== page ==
I previously discussed my surprise over the clumsy performance of the Justice Department in defending the Trump executive order on immigration. Those concerns were magnified after the oral argument before the Ninth Circuit that was made available on YouTube. The performance by August Flentje, special counsel to the assistant U.S. attorney general, was surprisingly lackluster and seemingly ill-prepared. The shaky start that I described earlier seems now to be seismic as the Justice Department stumbles toward a ruling that can come as early as today. As Flentje observed during his uninspired argument “I’m not sure I’m convincing the court.”
The questions by the panel seemed to largely favor the challengers though that can be a reflection of the highly favorable standard for the review of a temporary restraining order. Nevertheless, Judge Richard Clifton, a George W. Bush appointee, expressed skepticism over the reference to this order as a “Muslim ban.” He noted that the moratorium on entry from the seven targeted nations affected only 15% of the world’s Muslim population: “I have trouble understanding where we’re supposed to infer religious animus when in fact the vast majority of Muslims would not be affected.”
Nevertheless, as predicted, the baffling statement of former New York City Mayor Rudy Giuliani that Trump wanted a “Muslim ban” were used by challengers. Giuliani seriously undermined the order with his interview and is being credited by challengers as one of their greatest assets. I do not believe that Giuliani’s ill-conceived comment should given much weight by the court but it was raised during the argument.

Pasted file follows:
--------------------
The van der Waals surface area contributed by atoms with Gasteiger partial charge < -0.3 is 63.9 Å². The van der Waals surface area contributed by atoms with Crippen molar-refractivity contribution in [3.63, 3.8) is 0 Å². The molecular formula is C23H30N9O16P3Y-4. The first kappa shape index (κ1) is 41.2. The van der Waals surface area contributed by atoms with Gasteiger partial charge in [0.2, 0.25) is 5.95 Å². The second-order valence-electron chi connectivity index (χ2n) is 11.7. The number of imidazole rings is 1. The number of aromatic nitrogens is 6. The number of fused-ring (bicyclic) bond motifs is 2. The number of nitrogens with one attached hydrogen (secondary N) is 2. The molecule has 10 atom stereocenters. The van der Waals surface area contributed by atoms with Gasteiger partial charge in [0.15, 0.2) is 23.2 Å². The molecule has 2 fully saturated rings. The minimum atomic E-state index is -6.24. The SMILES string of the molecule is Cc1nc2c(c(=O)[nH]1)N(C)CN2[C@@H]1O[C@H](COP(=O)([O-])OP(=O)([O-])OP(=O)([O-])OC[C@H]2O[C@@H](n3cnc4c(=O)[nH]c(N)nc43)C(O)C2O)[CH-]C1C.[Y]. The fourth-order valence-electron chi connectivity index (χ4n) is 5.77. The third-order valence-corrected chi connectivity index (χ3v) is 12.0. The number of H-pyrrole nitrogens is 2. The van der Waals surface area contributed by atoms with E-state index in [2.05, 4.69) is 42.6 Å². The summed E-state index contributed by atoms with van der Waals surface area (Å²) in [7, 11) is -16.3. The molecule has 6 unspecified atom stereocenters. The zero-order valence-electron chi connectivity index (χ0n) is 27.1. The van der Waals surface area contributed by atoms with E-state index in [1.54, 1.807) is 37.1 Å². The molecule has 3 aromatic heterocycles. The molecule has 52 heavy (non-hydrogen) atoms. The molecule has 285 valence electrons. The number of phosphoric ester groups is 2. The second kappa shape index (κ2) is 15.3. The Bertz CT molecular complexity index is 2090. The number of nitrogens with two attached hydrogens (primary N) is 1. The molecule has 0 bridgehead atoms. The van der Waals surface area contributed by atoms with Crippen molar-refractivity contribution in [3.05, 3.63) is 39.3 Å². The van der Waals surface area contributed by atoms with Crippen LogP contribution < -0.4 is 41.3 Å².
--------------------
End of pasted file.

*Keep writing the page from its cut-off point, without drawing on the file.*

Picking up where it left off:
William Canby, a Carter appointee, and Judge Michelle Friedland, an Obama appointee, seemed to hammer the Administration harder with their questions — questions that the Administration failed to effectively answer despite their great predictability. Friedland particularly pressed the Administration on its basis for picking these seven countries: a line of inquiry that many judges would view problematic if the court is viewed as second guessing such national security determinations.
Once again, I hope that Congress took note of the roughly 137,000 people who listened to the argument live and the many more listened on various television channels, — another example of why the public should be allowed to watch arguments remotely before appellate courts, including the United States Supreme Court.
If the questions are a reflection of the direction of the panel, it would seem most likely that the panel will refuse to overturn Judge Robart and likely send the case back for a final determination and opinion. The Justice Department would then go to the Supreme Court but Gorsuch may not be on the Court when the petition comes before it. That would leave the current eight-member Court unless the confirmation is moved forward with dispatch.